The children of Israel are tempted by the daughters of Moav and soon the people of Israel are confronted with moral and physical destruction. Moreover, Moshe – the strong and stalwart leader through thick and thin – seems unable and incapable of action! Pinchas (the grandson of Aharon) literally takes control of the situation by killing the leading perpetrators, thus stopping calamity dead in its tracks. The brash trait that ultimately entitles Pinchas to the priesthood is known as the midah (positive trait) of kanaut (zealousness). Pinchas’ zeal for God culminated in the reward of “the covenant of peace” for Pinchas and all future generations.
This is a stark example of what we now call “doing the right thing.” However, one can find other instances of zealousness in the Torah that remained unrewarded and practically unnoticed. In the story of Balak, the judges of Israel are told to kill all those worshipping the idol of Peor. Rashi states that each and every judge killed two sinners: 7,000 were killed in that instance. There was no judge, no jury – and no reward.
Furthermore, when the children of Israel worshipped the golden calf, we read that upon Moshe’s order, the tribe of Levi summarily killed three thousand of the idolaters. Once again, there was no due process of law and no reward for the zealous.
In the book Higyonah Shel Torah (Logic of Torah), Rav Benzion Firer provides an interesting perspective to these three incidents. Why, indeed, is Pinchas the only zealot to receive a Peace Prize? Why aren’t the Tribe of Levi and the Judges of Israel at least commended for their zealousness, for their front-line response in a crisis situation?
Rav Firer makes an interesting, obvious distinction. Pinchas was rewarded not only for his zealousness, but for the fact that he stood up alone against the forces of sin and destruction. When he fought on behalf of God, not even Moshe or Aharon stood by his side. The zealousness and the courage entitled Pinchas to the reward of peace. It is quite fitting that the reward for standing alone for your convictions is the ability to pray for peace and unity. Although the tribe of Levi and the Judges of Israel were certainly zealous in their performance of God’s will, they had each other for mutual support.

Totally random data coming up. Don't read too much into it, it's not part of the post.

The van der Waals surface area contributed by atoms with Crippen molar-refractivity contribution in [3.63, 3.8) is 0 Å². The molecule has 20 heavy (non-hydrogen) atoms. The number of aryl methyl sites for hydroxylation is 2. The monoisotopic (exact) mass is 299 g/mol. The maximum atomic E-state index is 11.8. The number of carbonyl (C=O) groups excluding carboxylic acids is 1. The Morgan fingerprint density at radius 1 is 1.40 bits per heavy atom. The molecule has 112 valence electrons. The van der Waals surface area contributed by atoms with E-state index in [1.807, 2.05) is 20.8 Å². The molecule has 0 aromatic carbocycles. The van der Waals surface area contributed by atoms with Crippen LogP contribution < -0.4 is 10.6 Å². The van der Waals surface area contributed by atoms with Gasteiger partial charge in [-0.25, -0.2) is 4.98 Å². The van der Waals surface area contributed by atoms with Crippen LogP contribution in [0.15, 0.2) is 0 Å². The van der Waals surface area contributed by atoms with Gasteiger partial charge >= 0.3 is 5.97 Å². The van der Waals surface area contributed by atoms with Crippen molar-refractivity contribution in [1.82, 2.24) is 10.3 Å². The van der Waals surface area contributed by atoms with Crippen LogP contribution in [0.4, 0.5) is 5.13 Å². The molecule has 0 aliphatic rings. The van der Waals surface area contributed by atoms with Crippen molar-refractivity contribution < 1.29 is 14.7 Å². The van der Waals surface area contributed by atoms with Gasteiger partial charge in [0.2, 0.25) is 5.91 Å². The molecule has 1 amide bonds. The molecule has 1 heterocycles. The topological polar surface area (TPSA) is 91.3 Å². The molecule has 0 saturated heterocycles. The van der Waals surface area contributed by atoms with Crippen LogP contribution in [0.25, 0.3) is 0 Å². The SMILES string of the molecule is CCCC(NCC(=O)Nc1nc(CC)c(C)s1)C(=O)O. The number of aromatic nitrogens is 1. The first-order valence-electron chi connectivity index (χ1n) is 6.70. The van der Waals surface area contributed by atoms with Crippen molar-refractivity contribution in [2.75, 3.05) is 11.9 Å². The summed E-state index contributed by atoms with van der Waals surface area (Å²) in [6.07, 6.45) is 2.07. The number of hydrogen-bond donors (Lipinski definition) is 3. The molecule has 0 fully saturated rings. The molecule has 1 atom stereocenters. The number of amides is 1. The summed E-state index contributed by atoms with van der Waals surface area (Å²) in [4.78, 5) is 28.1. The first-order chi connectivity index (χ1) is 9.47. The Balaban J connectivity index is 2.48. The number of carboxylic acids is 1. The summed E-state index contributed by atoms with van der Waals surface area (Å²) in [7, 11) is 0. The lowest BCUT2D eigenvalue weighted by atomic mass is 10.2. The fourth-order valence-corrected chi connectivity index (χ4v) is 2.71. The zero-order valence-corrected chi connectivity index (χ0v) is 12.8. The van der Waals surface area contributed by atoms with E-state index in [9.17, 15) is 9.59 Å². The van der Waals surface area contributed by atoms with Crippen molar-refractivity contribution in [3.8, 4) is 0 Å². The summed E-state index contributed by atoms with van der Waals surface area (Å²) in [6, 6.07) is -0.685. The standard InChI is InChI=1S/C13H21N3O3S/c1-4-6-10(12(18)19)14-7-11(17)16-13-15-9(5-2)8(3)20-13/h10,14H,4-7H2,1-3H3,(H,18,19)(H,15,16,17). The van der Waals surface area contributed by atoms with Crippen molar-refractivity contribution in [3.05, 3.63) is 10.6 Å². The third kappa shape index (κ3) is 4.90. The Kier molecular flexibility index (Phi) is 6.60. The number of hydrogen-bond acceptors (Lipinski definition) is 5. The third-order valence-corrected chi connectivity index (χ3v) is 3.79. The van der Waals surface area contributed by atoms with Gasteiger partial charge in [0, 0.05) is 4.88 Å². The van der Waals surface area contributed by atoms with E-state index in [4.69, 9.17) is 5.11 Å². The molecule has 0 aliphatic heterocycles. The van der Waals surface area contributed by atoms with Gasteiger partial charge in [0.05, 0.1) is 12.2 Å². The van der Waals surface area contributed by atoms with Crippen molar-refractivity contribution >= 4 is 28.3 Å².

This midah of courageous zealousness was learned from our father, Avraham HaIvri. The midrash says that “ivri” means “he other side.” The entire world was on one side while our father, Avraham, was pitted against the “cultural norm.”
By combining the quality of zealousness and courageousness, Pinchas merited the reward of the priesthood, of the covenant of peace, and ultimately of being the one to spread the news of the final redemption.
Slow Down for More!
The great Chasam Sofer would daven (pray) very slowly. One of his students asked him: “Rebbe, why do you take so long to pray? Wouldn’t it be better if you spent that time studying Torah?”
The Chasam Sofer responded, “We are told that whoever takes his time praying is blessed with long life. During that extra time, I will make up the Torah I missed out on.”
Candle Lighting Times and Torah Portions
Friday, July 2
Light candles at 7:50 p.m.
Saturday, July 3
Torah Portion: Pinchas (Numbers 25:10-30:1)
Friday, July 9
Light candles at 7:49 p.m.
Saturday, July 10
Torah Portion: Matot-Masei (Numbers 30:2-36:13)
Friday, July 16
Light candles at 7:47 p.m.
Saturday, July 17
Torah Portion: Devarim (Deuteronomy 1:1-3:22)
Friday, July 23
Light candles at 7:43 p.m.
Saturday, July 24
Torah Portion: Va’Etchanan (Deuteronomy 3:23-7:11)
Friday, July 30
Light candles at 7:38 p.m.
Saturday, July 31
Torah Portion: Ekev (Deuteronomy 7:12-11:25)